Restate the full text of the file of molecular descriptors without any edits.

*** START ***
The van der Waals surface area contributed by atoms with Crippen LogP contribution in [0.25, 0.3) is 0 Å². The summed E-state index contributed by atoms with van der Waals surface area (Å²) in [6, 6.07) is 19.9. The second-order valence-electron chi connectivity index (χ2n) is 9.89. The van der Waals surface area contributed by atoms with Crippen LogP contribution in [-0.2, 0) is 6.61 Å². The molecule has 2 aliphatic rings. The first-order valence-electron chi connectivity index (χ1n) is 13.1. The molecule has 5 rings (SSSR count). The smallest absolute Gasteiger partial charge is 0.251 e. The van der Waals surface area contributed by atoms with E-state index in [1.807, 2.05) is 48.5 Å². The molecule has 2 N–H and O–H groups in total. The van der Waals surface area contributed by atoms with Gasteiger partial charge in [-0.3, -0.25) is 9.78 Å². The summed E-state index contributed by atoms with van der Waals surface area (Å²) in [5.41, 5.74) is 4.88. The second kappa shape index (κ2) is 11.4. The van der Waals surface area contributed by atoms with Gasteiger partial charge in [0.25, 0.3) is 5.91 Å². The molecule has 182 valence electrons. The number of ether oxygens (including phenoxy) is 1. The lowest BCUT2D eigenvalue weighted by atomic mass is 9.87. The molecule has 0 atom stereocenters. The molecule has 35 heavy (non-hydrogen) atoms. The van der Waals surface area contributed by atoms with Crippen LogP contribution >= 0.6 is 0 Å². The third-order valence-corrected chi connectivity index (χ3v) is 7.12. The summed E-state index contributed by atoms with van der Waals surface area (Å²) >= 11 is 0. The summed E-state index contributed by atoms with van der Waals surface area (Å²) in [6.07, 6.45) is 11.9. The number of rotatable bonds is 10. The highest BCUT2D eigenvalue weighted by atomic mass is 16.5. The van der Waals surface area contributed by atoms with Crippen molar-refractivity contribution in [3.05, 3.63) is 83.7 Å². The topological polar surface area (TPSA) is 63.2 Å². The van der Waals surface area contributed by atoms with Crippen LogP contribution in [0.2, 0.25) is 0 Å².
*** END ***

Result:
The van der Waals surface area contributed by atoms with Crippen LogP contribution in [0.25, 0.3) is 0 Å². The summed E-state index contributed by atoms with van der Waals surface area (Å²) in [6, 6.07) is 19.9. The second-order valence-electron chi connectivity index (χ2n) is 9.89. The van der Waals surface area contributed by atoms with Crippen LogP contribution in [-0.2, 0) is 6.61 Å². The molecule has 2 aliphatic rings. The first-order valence-electron chi connectivity index (χ1n) is 13.1. The molecule has 5 rings (SSSR count). The smallest absolute Gasteiger partial charge is 0.251 e. The van der Waals surface area contributed by atoms with E-state index in [1.807, 2.05) is 48.5 Å². The molecule has 2 N–H and O–H groups in total. The van der Waals surface area contributed by atoms with Gasteiger partial charge in [-0.3, -0.25) is 9.78 Å². The summed E-state index contributed by atoms with van der Waals surface area (Å²) in [5.41, 5.74) is 4.88. The second kappa shape index (κ2) is 11.4. The van der Waals surface area contributed by atoms with Gasteiger partial charge in [0.25, 0.3) is 5.91 Å². The molecule has 182 valence electrons. The number of ether oxygens (including phenoxy) is 1. The lowest BCUT2D eigenvalue weighted by atomic mass is 9.87. The molecule has 0 atom stereocenters. The molecule has 35 heavy (non-hydrogen) atoms. The van der Waals surface area contributed by atoms with Crippen LogP contribution >= 0.6 is 0 Å². The third-order valence-corrected chi connectivity index (χ3v) is 7.12. The summed E-state index contributed by atoms with van der Waals surface area (Å²) >= 11 is 0. The summed E-state index contributed by atoms with van der Waals surface area (Å²) in [6.07, 6.45) is 11.9. The number of rotatable bonds is 10. The highest BCUT2D eigenvalue weighted by atomic mass is 16.5. The van der Waals surface area contributed by atoms with Crippen molar-refractivity contribution in [3.05, 3.63) is 83.7 Å². The topological polar surface area (TPSA) is 63.2 Å². The van der Waals surface area contributed by atoms with Crippen LogP contribution in [0.2, 0.25) is 0 Å².